You don't have to draw like this to perfection for every small crevice and strand of hair, and this is a reason you need to be more proficient at drawing to pull this off, because you need to learn to ignore certain things and emphasize others-to design the values and their relationships- to make an impression of hair.

    Also to keep in mind, your stroke should follow the direction of the hair. In general, you have to get better at drawing, and it would help you if you can post some of your charcoal drawings for critique.

    Last edited by Vay; September 28th, 2012 at 02:34 PM.
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    Quote Originally Posted by Vay View Post
    You don't get better at drawing by doing web searches. Once you get better at drawing and seeing the correct value relationships, you can draw hairs like those you posted. Try using harder compressed charcoal, the grains are finer and more smooth.

    Sargent emphasizes the economy of line and value, you want to get everything down on one stroke if possible, and that requires you to be proficient at drawing and shading. Control your strokes and evaluate both the drawing and value at the same time, meaning that the edges of your charcoal needs to be in the right place and the value of your charcoal needs to be the right value, at the same time. You can go over a stroke over and over again until you get it right, but each time you do, the stroke becomes more and more unharmonized, in that the charcoal particles begin to accumulate unevenly, unless you smooth them out(this doesn't matter if you are making something very dark, but in light areas, this is a disaster).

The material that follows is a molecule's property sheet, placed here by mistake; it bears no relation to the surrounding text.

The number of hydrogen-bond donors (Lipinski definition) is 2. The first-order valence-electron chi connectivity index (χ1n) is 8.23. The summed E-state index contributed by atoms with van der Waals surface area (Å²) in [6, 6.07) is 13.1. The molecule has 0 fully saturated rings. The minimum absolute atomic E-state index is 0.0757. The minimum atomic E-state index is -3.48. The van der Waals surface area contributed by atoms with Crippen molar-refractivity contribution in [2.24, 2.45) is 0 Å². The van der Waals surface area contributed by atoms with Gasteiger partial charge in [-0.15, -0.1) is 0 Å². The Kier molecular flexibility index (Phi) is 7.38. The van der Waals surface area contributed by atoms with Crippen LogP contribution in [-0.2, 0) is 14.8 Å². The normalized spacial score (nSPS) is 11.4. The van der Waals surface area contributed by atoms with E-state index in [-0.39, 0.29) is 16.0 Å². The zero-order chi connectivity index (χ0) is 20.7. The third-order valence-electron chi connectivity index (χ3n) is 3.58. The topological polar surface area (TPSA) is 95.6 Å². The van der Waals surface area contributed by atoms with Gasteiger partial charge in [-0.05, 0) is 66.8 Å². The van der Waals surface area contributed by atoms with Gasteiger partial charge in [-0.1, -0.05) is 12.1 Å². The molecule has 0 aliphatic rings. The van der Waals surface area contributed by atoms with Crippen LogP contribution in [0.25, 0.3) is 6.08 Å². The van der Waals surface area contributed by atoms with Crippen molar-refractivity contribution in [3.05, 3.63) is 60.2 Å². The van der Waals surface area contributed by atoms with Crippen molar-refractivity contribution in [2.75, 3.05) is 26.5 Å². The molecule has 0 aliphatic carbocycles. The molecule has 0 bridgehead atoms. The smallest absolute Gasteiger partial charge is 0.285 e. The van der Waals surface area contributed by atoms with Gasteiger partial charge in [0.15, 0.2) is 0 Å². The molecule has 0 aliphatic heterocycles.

You don't have to draw likes this to perfection for every small crevice and strand of hair, and this is a reason you need to be more proficient at drawing to pull this off, because you need to learn to ignore certain things and emphasize others-to design the values and their relationships- to make an impression of hair.

    Also to keep in mind, your stroke should follow the direction of the hair. In general, you have to get better at drawing, and it would help you if you can post some of your charcoal drawings for critique.
    Isn't that what I said?


    I didn't think it was possible to be called an artist when you have nothing to say. It's like being a writer who publishes individual words as books and expects to be praised for it.
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    Quote Originally Posted by Black Spot View Post
    Isn't that what I said?

    Let's imagine you, as an art teacher. Your daily routine is to spend a second at the beginning of class to yell the word "practice". All is well, that is until the school's administration catches up with you.

    Administrator 1: What the hell is going on in that art class?
    Administrator 2: A student said that the teacher yells "practice" at the beginning of every class and leaves.
    Administrator 1: Well that is not acceptable. I will handle this.

    The next day, BlackSpot is fired to be replaced by a speaker device, one that Administrator 1 got at radioshack for $25, cutting the school's cost of a teacher's salary. The next week, the whole of Britain followed suit, each art teacher fired and replaced by a speaker device, and then the whole of Earth and its every nations.